A Colombian court has ordered the government to suspend a US-funded program to spray herbicides on suspected coca crops, until the effects of the herbicides on human health and the environment can be scientifically established.
The Colombian government is appealing the June 13 decision, and is not legally bound to stop spraying until the appeal has been settled.
In their lawsuit, farmers and indigenous groups claim that the herbicide has affected their health and killed off livestock, as well as affecting water and wildlife. As of this writing a special environmental review is underway, with the results expected in late September.
Government officials acknowledge that the final court decision could force the US and Colombia to halt the use of glyphosate, the only chemical herbicide approved for aerial eradication of drug crops.
The ruling comes six weeks after the nation’s Constitutional Court ordered the government to hold three months of meetings with indigenous communities about spraying drug crops on their reservations, which make up about a quarter of the nation’s territory. However, the government can still keep spraying during the consultation meetings, making them relatively meaningless.
While several court rulings have ordered suspensions of the spray program in the past, the government has successfully appealed each ruling and the herbicide continues to be used in eradication efforts.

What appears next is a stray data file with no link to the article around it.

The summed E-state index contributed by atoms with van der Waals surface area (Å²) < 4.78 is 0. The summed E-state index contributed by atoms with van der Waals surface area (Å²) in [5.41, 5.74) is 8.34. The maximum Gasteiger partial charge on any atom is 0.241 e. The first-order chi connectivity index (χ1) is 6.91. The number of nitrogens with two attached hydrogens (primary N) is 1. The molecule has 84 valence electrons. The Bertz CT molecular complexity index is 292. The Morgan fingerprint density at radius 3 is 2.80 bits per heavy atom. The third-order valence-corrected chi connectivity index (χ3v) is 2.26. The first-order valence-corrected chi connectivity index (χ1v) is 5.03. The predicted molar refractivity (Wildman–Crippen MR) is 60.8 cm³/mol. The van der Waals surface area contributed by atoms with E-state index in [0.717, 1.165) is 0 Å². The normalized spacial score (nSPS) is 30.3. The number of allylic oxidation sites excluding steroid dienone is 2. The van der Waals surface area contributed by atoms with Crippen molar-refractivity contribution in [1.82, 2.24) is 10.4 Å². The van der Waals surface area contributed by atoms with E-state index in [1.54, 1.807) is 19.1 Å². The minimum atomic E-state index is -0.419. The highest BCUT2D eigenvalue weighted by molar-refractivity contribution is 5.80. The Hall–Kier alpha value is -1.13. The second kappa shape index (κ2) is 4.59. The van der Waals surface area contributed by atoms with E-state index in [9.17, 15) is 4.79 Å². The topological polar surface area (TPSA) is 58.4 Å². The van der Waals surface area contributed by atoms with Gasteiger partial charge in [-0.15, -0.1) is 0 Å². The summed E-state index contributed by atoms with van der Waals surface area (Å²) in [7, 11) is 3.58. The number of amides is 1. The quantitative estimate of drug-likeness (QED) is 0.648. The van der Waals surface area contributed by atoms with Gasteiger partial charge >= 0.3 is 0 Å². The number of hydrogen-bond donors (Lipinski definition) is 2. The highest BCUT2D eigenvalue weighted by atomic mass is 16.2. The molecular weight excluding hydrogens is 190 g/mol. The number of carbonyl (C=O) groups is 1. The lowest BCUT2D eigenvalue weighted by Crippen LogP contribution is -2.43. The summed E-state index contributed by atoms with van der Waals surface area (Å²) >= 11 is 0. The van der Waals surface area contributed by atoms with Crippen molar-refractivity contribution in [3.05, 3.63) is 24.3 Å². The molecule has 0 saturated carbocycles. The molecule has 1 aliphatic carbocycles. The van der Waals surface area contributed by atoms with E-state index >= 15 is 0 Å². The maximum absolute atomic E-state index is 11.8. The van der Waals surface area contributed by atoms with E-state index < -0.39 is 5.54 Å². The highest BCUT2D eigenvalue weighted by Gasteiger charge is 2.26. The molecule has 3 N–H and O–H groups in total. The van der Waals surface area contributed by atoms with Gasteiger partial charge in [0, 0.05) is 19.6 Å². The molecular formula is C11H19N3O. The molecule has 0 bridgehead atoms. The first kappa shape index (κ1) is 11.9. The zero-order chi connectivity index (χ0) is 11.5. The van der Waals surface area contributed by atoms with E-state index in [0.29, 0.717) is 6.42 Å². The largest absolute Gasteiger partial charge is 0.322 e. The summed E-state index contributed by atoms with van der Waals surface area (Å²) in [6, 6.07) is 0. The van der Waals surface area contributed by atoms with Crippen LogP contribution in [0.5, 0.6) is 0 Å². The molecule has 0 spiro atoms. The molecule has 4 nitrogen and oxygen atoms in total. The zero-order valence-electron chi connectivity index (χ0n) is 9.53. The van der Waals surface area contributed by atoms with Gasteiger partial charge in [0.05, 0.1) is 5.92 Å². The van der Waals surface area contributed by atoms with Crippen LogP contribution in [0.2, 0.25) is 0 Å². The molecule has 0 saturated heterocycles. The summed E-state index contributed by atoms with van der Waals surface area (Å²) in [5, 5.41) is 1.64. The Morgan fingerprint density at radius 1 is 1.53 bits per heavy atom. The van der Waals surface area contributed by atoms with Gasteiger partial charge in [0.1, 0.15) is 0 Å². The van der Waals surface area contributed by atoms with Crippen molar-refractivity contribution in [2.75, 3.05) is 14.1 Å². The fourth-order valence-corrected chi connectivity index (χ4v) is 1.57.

Many other farming communities have also filed their own lawsuits against the government, demanding payment for losses they say they have suffered from the spraying campaign.
“The government claims that glyphosate doesn’t harm human health or the environment. We know this is not true,” said the mayor of Buesaco, a city in southwestern Colombia, quoted in the Dallas Morning News. “Our children started vomiting and developed skin rashes as soon as the spraying began. Our cattle developed respiratory infections, then started dying.”
Spraying campaigns are also underway within the US. In Oklahoma, Bureau of Narcotics and Dangerous Drugs Control agents have been spraying fields of wild-growing cannabis with weed killer laced with red dye.
The northwest part of Oklahoma has an abundance of wild-growing cannabis, because farmers in the area used to grow hemp as a basic crop.
“Because the plant reproduces itself, there are fields and fields of the stuff and it’s just a nuisance,” Bureau of Narcotics spokesman Mark Woodward told The Oklahoman.
Oddly, although authorities claim that marijuana itself is a dangerous killer, they are unconcerned about the effects of smoking herbicides. According to Woodward, studies show that a person would need to smoke “47 herbicide-laced cigarettes” before it would harm them. This isn’t actually very many joints, but Woodward didn’t seem worried.
When asked why they bothered going after these low-potency, wild hemp plants with toxic herbicides, County Sheriff Tom Schaffer said, “It is still a big problem with us, even though a lot of people don’t think it is.”
Also, Oklahoma farmers who want to get rid of wild hemp on their land can now get free herbicide from the Bureau of Narcotics.